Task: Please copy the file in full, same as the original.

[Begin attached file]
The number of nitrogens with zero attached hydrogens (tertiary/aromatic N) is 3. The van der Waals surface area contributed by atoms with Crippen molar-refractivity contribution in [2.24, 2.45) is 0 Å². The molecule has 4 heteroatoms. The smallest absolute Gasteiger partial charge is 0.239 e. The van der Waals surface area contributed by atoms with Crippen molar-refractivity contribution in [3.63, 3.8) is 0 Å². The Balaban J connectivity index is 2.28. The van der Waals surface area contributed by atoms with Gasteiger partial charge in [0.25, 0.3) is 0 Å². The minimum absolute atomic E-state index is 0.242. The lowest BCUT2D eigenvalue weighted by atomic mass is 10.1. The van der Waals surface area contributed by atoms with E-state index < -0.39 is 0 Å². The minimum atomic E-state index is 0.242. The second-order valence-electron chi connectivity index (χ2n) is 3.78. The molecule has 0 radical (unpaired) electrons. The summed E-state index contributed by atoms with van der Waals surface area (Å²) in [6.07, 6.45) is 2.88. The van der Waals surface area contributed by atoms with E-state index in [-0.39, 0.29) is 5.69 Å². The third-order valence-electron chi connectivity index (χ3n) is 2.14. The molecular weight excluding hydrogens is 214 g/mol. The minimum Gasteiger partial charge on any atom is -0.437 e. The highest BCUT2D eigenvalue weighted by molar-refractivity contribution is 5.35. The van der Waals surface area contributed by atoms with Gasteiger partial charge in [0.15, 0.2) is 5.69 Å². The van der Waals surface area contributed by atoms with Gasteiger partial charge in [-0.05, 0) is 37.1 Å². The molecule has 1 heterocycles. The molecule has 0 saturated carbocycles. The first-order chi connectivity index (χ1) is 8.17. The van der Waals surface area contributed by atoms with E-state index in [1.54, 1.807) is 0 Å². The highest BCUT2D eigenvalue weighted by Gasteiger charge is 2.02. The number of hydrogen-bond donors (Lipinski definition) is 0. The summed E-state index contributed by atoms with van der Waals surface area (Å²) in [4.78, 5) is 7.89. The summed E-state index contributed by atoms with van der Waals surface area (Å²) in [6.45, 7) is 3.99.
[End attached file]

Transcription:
The number of nitrogens with zero attached hydrogens (tertiary/aromatic N) is 3. The van der Waals surface area contributed by atoms with Crippen molar-refractivity contribution in [2.24, 2.45) is 0 Å². The molecule has 4 heteroatoms. The smallest absolute Gasteiger partial charge is 0.239 e. The van der Waals surface area contributed by atoms with Crippen molar-refractivity contribution in [3.63, 3.8) is 0 Å². The Balaban J connectivity index is 2.28. The van der Waals surface area contributed by atoms with Gasteiger partial charge in [0.25, 0.3) is 0 Å². The minimum absolute atomic E-state index is 0.242. The lowest BCUT2D eigenvalue weighted by atomic mass is 10.1. The van der Waals surface area contributed by atoms with E-state index < -0.39 is 0 Å². The minimum atomic E-state index is 0.242. The second-order valence-electron chi connectivity index (χ2n) is 3.78. The molecule has 0 radical (unpaired) electrons. The summed E-state index contributed by atoms with van der Waals surface area (Å²) in [6.07, 6.45) is 2.88. The van der Waals surface area contributed by atoms with E-state index in [-0.39, 0.29) is 5.69 Å². The third-order valence-electron chi connectivity index (χ3n) is 2.14. The molecular weight excluding hydrogens is 214 g/mol. The minimum Gasteiger partial charge on any atom is -0.437 e. The highest BCUT2D eigenvalue weighted by molar-refractivity contribution is 5.35. The van der Waals surface area contributed by atoms with Gasteiger partial charge in [0.15, 0.2) is 5.69 Å². The van der Waals surface area contributed by atoms with Gasteiger partial charge in [-0.05, 0) is 37.1 Å². The molecule has 1 heterocycles. The molecule has 0 saturated carbocycles. The first-order chi connectivity index (χ1) is 8.17. The van der Waals surface area contributed by atoms with E-state index in [1.54, 1.807) is 0 Å². The highest BCUT2D eigenvalue weighted by Gasteiger charge is 2.02. The number of hydrogen-bond donors (Lipinski definition) is 0. The summed E-state index contributed by atoms with van der Waals surface area (Å²) in [4.78, 5) is 7.89. The summed E-state index contributed by atoms with van der Waals surface area (Å²) in [6.45, 7) is 3.99.